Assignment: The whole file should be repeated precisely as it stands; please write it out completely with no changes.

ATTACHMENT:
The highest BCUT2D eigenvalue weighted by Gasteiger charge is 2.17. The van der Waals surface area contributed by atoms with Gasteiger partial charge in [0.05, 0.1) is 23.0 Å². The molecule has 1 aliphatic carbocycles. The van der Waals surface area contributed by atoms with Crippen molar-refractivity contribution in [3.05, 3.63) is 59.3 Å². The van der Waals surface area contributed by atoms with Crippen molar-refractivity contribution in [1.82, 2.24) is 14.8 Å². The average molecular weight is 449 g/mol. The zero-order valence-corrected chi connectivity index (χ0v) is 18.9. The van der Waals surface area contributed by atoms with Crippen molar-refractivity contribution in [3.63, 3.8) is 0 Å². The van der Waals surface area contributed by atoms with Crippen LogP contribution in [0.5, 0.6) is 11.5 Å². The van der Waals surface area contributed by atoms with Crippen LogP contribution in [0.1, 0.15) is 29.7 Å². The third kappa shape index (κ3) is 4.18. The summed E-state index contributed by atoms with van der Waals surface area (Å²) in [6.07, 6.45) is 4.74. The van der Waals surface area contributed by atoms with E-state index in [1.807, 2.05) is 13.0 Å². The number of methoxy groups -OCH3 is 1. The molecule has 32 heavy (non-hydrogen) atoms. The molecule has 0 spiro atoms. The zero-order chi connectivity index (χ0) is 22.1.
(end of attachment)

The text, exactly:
The highest BCUT2D eigenvalue weighted by Gasteiger charge is 2.17. The van der Waals surface area contributed by atoms with Gasteiger partial charge in [0.05, 0.1) is 23.0 Å². The molecule has 1 aliphatic carbocycles. The van der Waals surface area contributed by atoms with Crippen molar-refractivity contribution in [3.05, 3.63) is 59.3 Å². The van der Waals surface area contributed by atoms with Crippen molar-refractivity contribution in [1.82, 2.24) is 14.8 Å². The average molecular weight is 449 g/mol. The zero-order valence-corrected chi connectivity index (χ0v) is 18.9. The van der Waals surface area contributed by atoms with Crippen molar-refractivity contribution in [3.63, 3.8) is 0 Å². The van der Waals surface area contributed by atoms with Crippen LogP contribution in [0.5, 0.6) is 11.5 Å². The van der Waals surface area contributed by atoms with Crippen LogP contribution in [0.1, 0.15) is 29.7 Å². The third kappa shape index (κ3) is 4.18. The summed E-state index contributed by atoms with van der Waals surface area (Å²) in [6.07, 6.45) is 4.74. The van der Waals surface area contributed by atoms with E-state index in [1.807, 2.05) is 13.0 Å². The number of methoxy groups -OCH3 is 1. The molecule has 32 heavy (non-hydrogen) atoms. The molecule has 0 spiro atoms. The zero-order chi connectivity index (χ0) is 22.1.